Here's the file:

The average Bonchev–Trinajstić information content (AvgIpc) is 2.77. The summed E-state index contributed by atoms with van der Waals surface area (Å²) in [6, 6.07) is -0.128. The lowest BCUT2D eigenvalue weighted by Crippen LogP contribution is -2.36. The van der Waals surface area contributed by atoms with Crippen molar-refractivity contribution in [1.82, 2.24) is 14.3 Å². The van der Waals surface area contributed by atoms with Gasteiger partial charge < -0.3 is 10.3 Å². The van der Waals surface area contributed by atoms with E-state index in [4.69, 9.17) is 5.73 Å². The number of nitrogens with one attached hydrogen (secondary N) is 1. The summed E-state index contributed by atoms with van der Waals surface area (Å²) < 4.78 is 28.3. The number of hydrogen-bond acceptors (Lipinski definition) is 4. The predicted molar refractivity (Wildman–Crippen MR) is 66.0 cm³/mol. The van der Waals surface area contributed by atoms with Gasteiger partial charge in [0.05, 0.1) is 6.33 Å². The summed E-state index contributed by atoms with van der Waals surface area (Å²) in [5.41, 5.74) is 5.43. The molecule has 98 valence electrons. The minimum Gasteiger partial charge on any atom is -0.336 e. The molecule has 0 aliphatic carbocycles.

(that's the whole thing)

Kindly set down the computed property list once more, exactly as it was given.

The average Bonchev–Trinajstić information content (AvgIpc) is 2.77. The summed E-state index contributed by atoms with van der Waals surface area (Å²) in [6, 6.07) is -0.128. The lowest BCUT2D eigenvalue weighted by Crippen LogP contribution is -2.36. The van der Waals surface area contributed by atoms with Crippen molar-refractivity contribution in [1.82, 2.24) is 14.3 Å². The van der Waals surface area contributed by atoms with Gasteiger partial charge < -0.3 is 10.3 Å². The van der Waals surface area contributed by atoms with E-state index in [4.69, 9.17) is 5.73 Å². The number of nitrogens with one attached hydrogen (secondary N) is 1. The summed E-state index contributed by atoms with van der Waals surface area (Å²) < 4.78 is 28.3. The number of hydrogen-bond acceptors (Lipinski definition) is 4. The predicted molar refractivity (Wildman–Crippen MR) is 66.0 cm³/mol. The van der Waals surface area contributed by atoms with Gasteiger partial charge in [0.05, 0.1) is 6.33 Å². The summed E-state index contributed by atoms with van der Waals surface area (Å²) in [5.41, 5.74) is 5.43. The molecule has 98 valence electrons. The minimum Gasteiger partial charge on any atom is -0.336 e. The molecule has 0 aliphatic carbocycles.